Sometimes I miss my “conversations” with God. I miss praying with my grandmother. I miss the belief that there is more good than bad in this world – and the faith that most of us are trying to be good most of the time. I want to have faith in something that is greater than myself; I want to, once again, have faith in others. But I could never ascribe to any belief system that preaches and/or condones intolerance.

 

(NB: I’m not trying to offend your beliefs, so please don’t be shy about sharing your thoughts, feelings and opinions – even if you don’t agree with me.)

 

The Myth of the Suddenly Fertile

First, I want to take a moment to voice my deepest gratitude to the loving, caring, supportive, understanding and encouraging comments so many of you left for me in response to yesterday’s post. I was truly touched by your words, and I appreciate the time you take not just to read but to write about your own feelings in relation to something I’ve written. It means more to me than I can really express – especially in the complete absence of any form of support system in our lives here. Were it not for YOU, I would probably not even want to get out of bed at this point…

Last night, I had a complete and total meltdown.

At times like these, I really understand why people drink or take drugs. I know it’s not something that’s perhaps pc to say or write, and obviously I’m not advocating any such destructive means to deal with adversity. All I’m saying is that I can understand a powerful urge to procure oblivion.

It started out with the usual thoughts – the feeling that any reality of my dreams seems so far out of reach that I can’t help but feel increasingly convinced that it’s just not going to happen. Then I turn right around and worry about all this negativity becoming a “self-fulfilled prophecy” – meaning that all this constant strain on my heart, on my soul, on my nerves, is impacting my mental and physical well-being in such a way that I will, in effect, make myself completely incapable of conceiving. Ever.

Can you say worst nightmare?

As I’ve mentioned repeatedly, I’m not sleeping well. I haven’t slept well in a long, long time. Most nights, I need some kind of sleep aid if I want to have a chance of getting some shut-eye before 1am. If I forego the OTC assistance, I pretty much have two options. Behind Door #1 is lying awake in the darkness as my thoughts spin out of control and I imagine myself barren for life, the house quiet until I eventually die in the rubble of the crushed dreams that never came to be. Behind Door #2 is basically distracting myself by all means necessary – browsing the internet, reading, crosswords, etc – until I literally can’t keep my eyes open anymore. I’m sure it’s not difficult to see how neither option is especially appealing, and so I usually end up with an average of 4-5 hours of actual sleep – none of which is restful, quality sleep. I wake up feeling groggy, achy, and grumpy, which in turn makes my attempts to ween myself off caffeine pretty much something worth snickering at since I could literally be a poster girl for “I haven’t had my coffee yet – don’t make me kill you”.

Anyway. I thought I’d tired myself enough when I turned off the light last night. Boy, was I wrong. Within the space of 30 seconds, I had hot tears running down my face. I gave myself a mental pep talk, trying to soothe myself to sleep. I told myself that I’m just exhausted from chronic, long-term sleep deprivation; that it’s just because of my period; that I just need to think happy thoughts. Mmmm, yeah – that didn’t really work. Not 2 minutes after I had turned off the light, I was sobbing so violently, so heavily, that I was almost hyperventilating. Even to my own ears, I sounded like I was choking or struggling for air – yet I couldn’t seem to stop myself.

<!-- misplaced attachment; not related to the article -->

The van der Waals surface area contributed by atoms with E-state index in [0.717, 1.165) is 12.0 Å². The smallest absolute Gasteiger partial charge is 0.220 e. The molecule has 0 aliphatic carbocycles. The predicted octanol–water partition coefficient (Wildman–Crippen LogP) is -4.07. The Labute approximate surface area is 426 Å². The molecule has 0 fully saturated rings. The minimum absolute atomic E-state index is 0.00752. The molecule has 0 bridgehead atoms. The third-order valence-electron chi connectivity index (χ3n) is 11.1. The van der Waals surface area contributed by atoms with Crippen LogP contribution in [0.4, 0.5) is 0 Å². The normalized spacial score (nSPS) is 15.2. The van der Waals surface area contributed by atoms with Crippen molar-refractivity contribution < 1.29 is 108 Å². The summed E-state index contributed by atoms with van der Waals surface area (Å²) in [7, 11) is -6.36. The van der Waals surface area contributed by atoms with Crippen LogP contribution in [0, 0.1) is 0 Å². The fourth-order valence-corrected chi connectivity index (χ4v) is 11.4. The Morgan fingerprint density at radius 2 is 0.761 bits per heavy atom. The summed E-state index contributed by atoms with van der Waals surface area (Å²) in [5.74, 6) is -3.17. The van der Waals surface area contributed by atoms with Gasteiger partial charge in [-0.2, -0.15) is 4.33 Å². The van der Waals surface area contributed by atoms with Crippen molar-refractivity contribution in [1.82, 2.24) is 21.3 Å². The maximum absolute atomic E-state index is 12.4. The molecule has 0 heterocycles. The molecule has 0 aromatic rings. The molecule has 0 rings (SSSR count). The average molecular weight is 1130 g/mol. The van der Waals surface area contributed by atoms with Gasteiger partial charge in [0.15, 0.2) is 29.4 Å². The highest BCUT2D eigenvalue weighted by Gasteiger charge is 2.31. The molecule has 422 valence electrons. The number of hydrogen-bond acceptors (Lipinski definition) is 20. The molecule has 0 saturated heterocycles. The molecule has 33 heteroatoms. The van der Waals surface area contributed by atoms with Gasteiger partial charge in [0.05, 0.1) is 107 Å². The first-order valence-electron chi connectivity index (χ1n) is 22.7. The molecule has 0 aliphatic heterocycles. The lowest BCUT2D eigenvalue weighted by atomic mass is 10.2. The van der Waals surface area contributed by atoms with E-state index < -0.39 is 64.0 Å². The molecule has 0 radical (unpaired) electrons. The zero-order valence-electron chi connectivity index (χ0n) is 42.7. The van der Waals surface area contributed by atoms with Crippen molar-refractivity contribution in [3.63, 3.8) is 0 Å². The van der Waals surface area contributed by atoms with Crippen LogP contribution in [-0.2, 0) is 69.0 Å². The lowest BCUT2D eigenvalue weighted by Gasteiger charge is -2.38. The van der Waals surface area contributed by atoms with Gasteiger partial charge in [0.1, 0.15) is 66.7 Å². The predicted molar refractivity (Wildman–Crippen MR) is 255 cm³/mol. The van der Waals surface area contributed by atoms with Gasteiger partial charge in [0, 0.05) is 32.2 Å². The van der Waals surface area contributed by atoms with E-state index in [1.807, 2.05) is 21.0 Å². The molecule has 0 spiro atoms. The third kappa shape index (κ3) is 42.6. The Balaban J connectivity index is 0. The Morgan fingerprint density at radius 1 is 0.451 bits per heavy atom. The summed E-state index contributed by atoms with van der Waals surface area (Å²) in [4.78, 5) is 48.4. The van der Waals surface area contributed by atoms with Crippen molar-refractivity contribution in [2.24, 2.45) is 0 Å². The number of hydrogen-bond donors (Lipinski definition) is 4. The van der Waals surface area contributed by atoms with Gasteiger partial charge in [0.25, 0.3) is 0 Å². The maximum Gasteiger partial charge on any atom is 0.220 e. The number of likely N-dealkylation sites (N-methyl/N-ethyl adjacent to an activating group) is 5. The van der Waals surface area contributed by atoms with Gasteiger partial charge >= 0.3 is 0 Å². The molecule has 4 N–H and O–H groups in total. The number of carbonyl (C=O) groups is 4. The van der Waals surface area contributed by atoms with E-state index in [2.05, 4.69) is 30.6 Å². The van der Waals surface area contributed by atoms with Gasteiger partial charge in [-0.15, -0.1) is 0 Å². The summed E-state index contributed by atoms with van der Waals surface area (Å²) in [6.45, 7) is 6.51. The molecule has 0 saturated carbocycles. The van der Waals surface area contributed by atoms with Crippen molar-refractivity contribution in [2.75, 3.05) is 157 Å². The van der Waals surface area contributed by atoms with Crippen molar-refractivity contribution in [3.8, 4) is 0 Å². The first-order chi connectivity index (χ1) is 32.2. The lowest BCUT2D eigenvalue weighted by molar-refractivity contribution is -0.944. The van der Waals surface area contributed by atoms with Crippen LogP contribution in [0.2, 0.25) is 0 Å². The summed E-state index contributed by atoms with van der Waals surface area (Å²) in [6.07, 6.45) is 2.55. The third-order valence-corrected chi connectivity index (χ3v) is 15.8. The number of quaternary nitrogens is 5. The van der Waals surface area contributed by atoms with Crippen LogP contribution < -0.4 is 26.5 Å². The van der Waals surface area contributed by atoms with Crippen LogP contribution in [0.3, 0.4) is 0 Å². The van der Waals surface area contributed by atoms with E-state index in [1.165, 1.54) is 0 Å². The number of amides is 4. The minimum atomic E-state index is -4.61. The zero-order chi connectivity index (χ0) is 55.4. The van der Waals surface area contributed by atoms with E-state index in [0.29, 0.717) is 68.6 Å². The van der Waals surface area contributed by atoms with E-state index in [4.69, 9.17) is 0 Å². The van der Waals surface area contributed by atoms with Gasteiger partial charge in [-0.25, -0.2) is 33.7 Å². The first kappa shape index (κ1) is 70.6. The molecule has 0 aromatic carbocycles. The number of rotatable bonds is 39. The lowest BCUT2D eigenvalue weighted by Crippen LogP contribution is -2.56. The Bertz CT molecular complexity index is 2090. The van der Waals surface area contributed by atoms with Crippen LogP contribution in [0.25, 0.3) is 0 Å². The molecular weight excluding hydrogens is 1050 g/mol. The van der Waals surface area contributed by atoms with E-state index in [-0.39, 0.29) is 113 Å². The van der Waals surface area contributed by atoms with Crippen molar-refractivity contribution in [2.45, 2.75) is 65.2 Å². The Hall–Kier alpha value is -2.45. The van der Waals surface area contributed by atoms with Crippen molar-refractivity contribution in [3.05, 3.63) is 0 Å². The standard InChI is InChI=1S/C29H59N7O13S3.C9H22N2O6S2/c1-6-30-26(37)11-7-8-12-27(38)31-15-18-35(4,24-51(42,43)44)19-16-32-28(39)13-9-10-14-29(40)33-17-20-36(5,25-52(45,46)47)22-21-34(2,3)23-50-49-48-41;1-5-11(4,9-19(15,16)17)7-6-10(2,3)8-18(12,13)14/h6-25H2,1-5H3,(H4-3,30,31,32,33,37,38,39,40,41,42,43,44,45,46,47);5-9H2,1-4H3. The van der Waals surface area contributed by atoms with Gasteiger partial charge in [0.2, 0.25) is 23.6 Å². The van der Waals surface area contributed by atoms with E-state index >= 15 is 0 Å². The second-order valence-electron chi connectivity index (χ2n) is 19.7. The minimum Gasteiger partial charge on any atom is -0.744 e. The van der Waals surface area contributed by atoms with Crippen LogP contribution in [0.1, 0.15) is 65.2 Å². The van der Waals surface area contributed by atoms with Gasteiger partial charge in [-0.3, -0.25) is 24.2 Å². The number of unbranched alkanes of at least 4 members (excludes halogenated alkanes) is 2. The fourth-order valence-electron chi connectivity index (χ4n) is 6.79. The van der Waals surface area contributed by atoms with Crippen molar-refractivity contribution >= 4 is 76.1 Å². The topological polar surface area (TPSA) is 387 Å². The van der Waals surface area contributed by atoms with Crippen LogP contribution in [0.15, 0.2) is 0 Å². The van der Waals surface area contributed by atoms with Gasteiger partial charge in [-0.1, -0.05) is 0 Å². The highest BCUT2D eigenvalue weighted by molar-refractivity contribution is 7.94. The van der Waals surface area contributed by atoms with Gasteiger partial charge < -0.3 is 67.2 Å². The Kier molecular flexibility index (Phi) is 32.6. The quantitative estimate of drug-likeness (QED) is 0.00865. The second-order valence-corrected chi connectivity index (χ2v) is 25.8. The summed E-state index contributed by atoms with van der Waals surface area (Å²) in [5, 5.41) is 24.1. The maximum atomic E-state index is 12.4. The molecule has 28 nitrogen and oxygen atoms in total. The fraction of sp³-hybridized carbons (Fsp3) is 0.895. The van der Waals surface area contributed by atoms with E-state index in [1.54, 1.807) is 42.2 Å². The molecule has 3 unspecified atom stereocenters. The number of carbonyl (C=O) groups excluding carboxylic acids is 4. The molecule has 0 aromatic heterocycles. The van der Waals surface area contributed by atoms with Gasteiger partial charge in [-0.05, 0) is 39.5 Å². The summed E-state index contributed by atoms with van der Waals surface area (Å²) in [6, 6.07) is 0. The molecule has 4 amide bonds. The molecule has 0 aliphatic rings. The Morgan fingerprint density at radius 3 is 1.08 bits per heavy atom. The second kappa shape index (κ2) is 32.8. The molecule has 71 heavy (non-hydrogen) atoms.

The image that comes to mind when I think about it is an episode of NCIS (original, not spin-offs). Somewhere in season 9 or 10, there’s an episode where Ziva’s father is killed. As she comes into the room to find him slumped over, Cote de Pablo’s acting reached such heights for me that I think this may have been one of the most realistic scenes of any tv show, ever. As her face scrunches up in pain and she cries out “Abba!” (which I assume is Hebrew for dad or father), I felt such profound, deep emotional pain – connected, of course, to my own personal losses – that I cried the first time I saw the episode. Her emotions seem so raw and so real that every single time I see this episode – or even just that particular scene – I immediately have tears welling up in my eyes.

I’m sure that most of you know exactly what I mean – you know, the agonizing, heartbroken sobs that feel different from other times where you tear up or have a little “snif snif” moment; that gut-wrenching pain that shoots through every synapse of your brain, engages every single nerve ending in your body…and you feel like you’re completely engulfed in such abject despair that you just can’t seem to stop yourself.

I’ve had this happen a handful of times – it’s always frightening, always feels like my life spirit is being choked right out of me. And yet, there’s a certain catharsis that comes with it. In the moment, I feel nothing but despair and like I can’t breathe, can’t hope, can’t feel anything but raw pain. But afterwards, when I finally come down from the peaks of “doom and gloom”, I try to calm myself down. Sometimes I talk to myself, out loud. I know – sounds insane – but it helps.